how does exec() do it? on successful call of exec() family of functions, they never return...
how to i emulate that.
assume the standard example,
now this would never return.
i m trying to emulate exec()'s never to return feature...
i m not trying anything fancy...only to emulate the "no return" feature once a command is executed.
void myexec(const char* path,const char* argv)
sleep(2); //make process orphan
exit(100); //exit to init
int main(int argc,char *argv)
printf("USAGE:%s <path> <command>\n",argv);
if( fork() == 0)
sleep(1); //suspend parent
exit(0); //be a bad parent ;)
printf("this should never be executed");
so when i run this program
[c_d@localhost cfiles]$ gcc 1.c
[c_d@localhost cfiles]$ ./a.out /bin/ls ls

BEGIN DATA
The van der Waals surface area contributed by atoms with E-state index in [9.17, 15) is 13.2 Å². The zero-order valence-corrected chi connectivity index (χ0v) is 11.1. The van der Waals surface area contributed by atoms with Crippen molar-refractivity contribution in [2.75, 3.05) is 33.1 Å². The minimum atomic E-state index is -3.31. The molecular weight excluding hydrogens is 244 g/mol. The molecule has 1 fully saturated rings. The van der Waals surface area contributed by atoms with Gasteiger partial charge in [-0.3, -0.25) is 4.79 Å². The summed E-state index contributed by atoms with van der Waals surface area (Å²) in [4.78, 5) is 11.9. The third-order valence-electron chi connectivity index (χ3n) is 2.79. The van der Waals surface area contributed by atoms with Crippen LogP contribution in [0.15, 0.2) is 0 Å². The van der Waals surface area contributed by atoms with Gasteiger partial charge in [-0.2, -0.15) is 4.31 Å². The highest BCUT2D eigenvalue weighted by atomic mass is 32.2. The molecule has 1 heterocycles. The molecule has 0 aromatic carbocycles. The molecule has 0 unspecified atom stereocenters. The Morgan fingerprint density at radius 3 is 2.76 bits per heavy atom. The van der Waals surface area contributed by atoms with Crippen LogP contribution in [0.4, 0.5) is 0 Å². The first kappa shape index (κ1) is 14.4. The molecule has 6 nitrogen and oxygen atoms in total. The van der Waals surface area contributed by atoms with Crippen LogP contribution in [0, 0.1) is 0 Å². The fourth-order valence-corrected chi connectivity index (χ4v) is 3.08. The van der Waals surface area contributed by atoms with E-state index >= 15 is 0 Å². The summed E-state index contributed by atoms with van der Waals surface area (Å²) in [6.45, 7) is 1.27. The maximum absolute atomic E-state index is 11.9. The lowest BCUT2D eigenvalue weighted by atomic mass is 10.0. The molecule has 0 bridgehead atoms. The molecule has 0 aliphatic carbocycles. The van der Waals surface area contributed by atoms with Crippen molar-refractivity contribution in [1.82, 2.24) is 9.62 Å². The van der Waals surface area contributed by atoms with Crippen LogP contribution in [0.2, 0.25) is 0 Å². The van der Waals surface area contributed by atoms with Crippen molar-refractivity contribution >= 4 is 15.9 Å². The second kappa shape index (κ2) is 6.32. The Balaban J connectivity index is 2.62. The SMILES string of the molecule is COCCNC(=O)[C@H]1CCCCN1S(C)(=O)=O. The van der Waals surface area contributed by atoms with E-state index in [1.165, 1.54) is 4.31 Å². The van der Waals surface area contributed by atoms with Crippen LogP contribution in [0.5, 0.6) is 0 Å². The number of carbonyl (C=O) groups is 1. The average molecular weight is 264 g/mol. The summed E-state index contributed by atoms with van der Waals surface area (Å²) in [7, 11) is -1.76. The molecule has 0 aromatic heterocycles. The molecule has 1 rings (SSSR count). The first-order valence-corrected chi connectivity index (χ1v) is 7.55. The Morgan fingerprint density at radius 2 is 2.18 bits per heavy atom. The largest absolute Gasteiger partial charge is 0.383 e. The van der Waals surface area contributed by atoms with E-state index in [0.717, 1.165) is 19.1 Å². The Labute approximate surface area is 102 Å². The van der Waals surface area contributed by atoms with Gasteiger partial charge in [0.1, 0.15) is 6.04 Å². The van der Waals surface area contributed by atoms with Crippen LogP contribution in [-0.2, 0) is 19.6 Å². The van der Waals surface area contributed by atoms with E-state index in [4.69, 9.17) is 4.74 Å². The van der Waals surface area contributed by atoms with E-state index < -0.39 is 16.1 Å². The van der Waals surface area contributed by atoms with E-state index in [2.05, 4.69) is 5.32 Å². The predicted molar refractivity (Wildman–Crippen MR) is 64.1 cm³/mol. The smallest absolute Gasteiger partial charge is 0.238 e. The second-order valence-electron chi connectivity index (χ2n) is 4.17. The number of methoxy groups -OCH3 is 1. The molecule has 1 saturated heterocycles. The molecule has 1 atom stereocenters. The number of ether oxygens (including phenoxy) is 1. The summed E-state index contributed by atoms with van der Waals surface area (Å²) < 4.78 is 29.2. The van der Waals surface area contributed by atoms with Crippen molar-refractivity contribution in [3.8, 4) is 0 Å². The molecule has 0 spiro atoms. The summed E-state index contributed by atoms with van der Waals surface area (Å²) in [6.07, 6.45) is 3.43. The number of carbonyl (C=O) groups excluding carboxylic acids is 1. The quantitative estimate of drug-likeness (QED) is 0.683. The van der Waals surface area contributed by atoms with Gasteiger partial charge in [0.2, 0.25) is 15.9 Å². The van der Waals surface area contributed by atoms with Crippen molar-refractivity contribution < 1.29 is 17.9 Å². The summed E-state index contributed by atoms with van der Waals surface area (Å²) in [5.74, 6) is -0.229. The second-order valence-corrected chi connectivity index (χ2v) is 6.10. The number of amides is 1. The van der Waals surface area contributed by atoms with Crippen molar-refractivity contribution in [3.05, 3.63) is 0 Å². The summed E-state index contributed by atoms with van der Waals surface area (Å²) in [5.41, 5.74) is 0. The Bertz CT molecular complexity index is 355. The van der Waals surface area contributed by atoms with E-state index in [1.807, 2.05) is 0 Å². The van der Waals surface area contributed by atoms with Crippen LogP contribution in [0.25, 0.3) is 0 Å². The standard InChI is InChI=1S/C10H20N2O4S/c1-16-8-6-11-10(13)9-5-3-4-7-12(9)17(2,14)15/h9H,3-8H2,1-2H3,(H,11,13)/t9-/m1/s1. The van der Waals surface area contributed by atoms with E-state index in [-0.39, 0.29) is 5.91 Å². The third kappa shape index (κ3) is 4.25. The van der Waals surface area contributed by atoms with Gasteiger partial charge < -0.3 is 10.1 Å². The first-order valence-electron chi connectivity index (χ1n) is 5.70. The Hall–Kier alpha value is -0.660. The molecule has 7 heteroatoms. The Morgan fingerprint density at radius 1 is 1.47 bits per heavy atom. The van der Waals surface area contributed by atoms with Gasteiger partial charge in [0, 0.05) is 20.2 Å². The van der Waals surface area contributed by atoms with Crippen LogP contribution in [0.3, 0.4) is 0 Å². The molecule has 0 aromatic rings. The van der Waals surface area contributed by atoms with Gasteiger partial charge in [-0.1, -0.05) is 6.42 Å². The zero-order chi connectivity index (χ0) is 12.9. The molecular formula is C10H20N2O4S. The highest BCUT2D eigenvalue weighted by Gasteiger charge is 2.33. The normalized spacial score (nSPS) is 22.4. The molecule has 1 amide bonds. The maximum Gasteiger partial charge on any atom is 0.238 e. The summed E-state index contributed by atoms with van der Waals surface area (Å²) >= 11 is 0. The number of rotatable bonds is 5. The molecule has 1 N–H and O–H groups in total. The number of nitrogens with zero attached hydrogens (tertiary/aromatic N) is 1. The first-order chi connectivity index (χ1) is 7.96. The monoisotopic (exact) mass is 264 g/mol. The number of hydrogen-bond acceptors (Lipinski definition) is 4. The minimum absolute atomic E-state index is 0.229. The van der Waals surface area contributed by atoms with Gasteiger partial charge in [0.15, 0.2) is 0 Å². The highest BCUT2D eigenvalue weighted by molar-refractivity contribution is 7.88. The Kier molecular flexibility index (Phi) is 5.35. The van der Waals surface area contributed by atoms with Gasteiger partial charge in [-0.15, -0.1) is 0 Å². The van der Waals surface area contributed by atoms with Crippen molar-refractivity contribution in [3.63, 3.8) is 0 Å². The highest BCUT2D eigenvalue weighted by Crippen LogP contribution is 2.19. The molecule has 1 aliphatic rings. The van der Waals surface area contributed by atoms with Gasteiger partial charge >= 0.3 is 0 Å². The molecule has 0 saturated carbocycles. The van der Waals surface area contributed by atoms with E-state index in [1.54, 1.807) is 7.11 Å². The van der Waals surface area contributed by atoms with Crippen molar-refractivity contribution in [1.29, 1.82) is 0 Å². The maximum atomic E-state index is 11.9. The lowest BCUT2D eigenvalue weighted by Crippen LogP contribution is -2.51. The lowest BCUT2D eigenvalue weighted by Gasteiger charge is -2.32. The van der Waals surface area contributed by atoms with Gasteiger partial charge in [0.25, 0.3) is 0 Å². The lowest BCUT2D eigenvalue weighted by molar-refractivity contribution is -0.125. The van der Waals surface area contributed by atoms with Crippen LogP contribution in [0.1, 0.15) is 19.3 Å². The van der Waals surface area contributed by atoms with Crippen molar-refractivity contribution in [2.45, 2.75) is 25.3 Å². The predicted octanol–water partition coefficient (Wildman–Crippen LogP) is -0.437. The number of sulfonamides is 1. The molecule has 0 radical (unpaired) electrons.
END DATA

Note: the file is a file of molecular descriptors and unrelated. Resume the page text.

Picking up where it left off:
1.c a.out fcopy.c~ frevread.c~ msg~ prgm1.c~ prgm2.c~ prgm3.c~ prgm4.c~ prgm5.c~ prgm7.c sth~
1.c~ cfiles.tar.7z file1~ key.c prgm1 prgm2 prgm3 prgm4 prgm5 prgm6.c prgm7.c~
alpha.c~ f1~ fread.c~ key.c~ prgm1.c prgm2.c prgm3.c prgm4.c prgm5.c prgm6.c~ printip.c~
[c_d@localhost cfiles]$ ./a.out /home/c_d/workspace/unix/shellscripts/ ./leapyear_prgm07.sh
2009 is not a leap year
i get what i want...the line "this should never be executed" never gets printed
but i m not happy...i m unnecessarily wasting away 2 secs for emulating this...
and i personally dont feel it as an elegant way to emulate exec()....
please help me grasp the internals of exec() call... and explain to me how it works and tell me if there is an alternative to make a function-call never return...
also please explain to me, why in execl*() a set of arguments is preferred to be passed as in
when it could have been implemented as
execl ("/bin/ls", "ls", "-l", (char *)0);
execl ("/bin/ls", "ls -l", (char *)0);
...and i have same complaint with execv*() style exec()...